Alice Johnson whose life sentence was commuted by President Trump after Kim Kardashian traveled to the White House to plead her case will now meet with the reality TV star.
The pair have already spoken on the phone after Kim called Johnson in jail to personally deliver news of the President's pardon.
Johnson was jailed for life in 1996 for being part of a cocaine ring, despite having an otherwise clean record and violence not featuring in the case.
She had applied for clemency
during Obama's 2014 push to free non-violent drug offenders from jail, but her application was denied.
Johnson was not the only one celebrating the news, as Kim posted a story about her release with the caption: 'BEST NEWS EVER!!!!'
'So grateful to @realDonaldTrump, Jared Kushner & to everyone who has showed compassion & contributed countless hours to this important moment for Ms. Alice Marie Johnson,' she said in a follow-up message.
'Her commutation is inspirational & gives hope to so many others who are also deserving of a second chance.'
Trump met with Kardashian last week to discuss Johnson's case in the Oval Office.
An official White House statement later said that it was a 'commutation' and that it was being granted because 'Ms. Johnson has accepted responsibility for her past behavior and has been a model prisoner over the past two decades.'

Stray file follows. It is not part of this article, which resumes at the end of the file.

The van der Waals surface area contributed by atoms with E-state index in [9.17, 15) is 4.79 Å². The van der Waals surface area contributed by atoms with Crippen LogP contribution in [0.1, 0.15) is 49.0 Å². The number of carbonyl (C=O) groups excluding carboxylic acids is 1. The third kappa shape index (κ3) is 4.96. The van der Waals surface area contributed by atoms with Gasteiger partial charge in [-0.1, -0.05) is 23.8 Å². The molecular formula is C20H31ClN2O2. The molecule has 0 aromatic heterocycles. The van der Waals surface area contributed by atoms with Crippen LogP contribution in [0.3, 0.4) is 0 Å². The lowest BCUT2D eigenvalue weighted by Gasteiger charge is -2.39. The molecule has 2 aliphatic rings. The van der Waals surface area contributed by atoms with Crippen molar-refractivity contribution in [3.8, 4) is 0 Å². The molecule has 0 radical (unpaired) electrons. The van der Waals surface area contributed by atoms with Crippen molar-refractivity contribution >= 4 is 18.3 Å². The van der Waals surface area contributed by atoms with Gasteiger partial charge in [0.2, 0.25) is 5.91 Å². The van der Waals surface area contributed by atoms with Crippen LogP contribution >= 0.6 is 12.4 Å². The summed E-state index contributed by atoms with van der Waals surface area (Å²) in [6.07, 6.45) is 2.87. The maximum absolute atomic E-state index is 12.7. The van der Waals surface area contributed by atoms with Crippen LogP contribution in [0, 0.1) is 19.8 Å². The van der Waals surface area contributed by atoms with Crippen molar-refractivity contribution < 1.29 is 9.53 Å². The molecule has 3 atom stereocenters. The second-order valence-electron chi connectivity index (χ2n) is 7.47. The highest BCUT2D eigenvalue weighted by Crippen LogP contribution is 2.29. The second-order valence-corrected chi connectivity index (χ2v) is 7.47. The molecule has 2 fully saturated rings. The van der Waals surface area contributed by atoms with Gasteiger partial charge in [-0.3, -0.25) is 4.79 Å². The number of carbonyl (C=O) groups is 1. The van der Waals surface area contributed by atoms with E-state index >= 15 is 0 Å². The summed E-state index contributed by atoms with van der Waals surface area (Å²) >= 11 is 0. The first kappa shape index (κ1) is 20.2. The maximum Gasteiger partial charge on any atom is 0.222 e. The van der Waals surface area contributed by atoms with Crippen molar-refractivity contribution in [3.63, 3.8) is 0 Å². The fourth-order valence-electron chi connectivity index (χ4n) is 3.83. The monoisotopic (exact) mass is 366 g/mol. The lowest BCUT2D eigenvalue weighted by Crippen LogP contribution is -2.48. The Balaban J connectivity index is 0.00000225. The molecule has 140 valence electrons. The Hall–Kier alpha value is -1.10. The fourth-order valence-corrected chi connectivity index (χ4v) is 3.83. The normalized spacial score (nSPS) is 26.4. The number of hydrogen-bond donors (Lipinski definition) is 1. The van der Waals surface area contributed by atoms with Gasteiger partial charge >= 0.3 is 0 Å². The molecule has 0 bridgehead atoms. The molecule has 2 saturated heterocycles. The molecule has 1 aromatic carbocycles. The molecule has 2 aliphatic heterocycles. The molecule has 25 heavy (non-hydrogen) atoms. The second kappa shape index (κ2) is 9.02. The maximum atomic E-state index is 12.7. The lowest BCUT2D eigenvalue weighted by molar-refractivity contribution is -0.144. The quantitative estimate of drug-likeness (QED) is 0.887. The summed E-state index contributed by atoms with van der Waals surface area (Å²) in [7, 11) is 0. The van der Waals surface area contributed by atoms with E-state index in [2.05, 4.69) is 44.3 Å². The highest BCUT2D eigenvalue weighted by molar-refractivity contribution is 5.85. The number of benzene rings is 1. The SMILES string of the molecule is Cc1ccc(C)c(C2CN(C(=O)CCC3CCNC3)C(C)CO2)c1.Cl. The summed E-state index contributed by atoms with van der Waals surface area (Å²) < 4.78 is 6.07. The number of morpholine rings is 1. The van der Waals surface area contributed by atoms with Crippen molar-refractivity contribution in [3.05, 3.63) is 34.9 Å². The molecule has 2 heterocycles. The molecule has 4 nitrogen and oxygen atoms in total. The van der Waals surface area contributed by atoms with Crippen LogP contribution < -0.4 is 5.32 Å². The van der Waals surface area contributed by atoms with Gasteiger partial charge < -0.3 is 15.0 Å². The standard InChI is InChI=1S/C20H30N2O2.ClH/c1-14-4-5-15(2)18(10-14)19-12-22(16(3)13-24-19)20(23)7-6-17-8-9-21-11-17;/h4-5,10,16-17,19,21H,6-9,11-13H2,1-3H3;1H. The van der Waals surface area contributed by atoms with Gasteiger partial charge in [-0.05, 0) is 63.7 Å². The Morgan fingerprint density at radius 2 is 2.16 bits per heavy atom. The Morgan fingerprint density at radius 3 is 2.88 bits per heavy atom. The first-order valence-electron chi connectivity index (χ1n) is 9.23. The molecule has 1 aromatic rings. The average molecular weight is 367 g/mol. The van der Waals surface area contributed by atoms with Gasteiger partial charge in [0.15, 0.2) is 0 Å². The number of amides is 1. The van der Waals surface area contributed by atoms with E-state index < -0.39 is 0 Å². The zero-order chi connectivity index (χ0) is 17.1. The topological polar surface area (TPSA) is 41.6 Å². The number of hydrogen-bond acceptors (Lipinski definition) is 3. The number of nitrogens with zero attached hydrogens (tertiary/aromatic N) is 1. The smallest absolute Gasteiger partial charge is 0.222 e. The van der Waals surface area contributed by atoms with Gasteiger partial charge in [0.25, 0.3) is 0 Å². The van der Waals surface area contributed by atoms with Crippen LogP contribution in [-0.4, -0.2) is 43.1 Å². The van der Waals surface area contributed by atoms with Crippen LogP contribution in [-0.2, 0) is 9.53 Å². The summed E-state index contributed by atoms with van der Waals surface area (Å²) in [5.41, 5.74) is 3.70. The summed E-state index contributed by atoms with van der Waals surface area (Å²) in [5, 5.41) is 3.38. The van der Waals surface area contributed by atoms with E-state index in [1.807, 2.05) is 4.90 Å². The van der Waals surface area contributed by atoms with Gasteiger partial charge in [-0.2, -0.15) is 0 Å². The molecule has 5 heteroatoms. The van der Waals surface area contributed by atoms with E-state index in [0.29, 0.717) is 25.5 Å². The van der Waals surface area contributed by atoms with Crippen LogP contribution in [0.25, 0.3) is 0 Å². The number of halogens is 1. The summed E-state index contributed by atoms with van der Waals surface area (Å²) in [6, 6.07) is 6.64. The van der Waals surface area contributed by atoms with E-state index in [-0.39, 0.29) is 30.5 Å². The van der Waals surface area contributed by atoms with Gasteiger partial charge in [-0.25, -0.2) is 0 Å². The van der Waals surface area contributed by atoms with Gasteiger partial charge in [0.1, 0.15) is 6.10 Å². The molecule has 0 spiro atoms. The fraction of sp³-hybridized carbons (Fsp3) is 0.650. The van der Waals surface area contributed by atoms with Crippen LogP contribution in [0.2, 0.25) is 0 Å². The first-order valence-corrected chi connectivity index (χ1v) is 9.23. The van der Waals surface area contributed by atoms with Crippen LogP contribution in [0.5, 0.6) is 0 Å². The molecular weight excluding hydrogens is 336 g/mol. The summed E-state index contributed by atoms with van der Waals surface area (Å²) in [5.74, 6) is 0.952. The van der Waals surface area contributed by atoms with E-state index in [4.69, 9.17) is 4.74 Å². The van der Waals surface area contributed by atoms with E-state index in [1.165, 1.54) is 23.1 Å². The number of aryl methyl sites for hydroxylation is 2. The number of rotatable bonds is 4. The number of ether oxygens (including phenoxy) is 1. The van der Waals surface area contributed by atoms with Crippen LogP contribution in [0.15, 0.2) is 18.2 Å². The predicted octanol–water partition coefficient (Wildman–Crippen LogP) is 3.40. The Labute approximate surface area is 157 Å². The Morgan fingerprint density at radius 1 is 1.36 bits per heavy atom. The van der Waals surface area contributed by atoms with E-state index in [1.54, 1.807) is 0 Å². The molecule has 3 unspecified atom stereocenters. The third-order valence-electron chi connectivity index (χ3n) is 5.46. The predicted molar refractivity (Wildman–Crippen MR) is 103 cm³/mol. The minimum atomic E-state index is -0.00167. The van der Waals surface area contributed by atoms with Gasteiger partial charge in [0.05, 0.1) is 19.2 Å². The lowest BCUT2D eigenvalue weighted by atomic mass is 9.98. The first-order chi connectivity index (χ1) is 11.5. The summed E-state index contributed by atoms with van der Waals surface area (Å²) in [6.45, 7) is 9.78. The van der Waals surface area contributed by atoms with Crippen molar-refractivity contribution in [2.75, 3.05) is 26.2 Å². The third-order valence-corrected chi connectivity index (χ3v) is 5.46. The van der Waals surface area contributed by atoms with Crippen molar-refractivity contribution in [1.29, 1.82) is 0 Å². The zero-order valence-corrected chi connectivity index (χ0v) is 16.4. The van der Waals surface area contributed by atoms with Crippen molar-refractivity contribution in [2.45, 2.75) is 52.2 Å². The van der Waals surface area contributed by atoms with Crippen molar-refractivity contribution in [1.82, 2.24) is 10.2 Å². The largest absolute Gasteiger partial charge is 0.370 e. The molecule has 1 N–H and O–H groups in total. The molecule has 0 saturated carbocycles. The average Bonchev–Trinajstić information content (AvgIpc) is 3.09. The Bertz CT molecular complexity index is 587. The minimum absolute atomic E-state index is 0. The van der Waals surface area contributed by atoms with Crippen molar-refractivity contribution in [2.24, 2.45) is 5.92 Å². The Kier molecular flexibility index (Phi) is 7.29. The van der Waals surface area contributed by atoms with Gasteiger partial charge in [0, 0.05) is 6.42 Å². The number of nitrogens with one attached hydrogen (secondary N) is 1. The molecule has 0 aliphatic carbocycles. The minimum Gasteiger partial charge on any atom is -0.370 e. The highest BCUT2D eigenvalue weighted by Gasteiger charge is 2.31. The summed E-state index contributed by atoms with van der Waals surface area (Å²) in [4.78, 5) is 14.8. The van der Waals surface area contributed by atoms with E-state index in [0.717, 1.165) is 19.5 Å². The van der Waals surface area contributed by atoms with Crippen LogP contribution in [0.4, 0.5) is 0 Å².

White House Chief of Staff John Kelly and White House counsel Don McGahn are said to have been less than thrilled, however, with the president's recent reprieve
Both officials are said to have reviewed Johnson's case, which involved drug possession and money laundering, and were not convinced she should be set free.
A source said that Trump is 'obsessed' with his almost unchecked ability to issue pardons and could issue a dozen more before the end of the summer. It is said the number he was considering was closer to 30.
Trump reportedly thanked Kardashian at the meeting for boosting his popularity with African-Americans, a group that has not strongly supported his presidency.
Trump received only 8 per cent of African-American vote in 2016, compared to the 88 per cent who supported Hillary Clinton.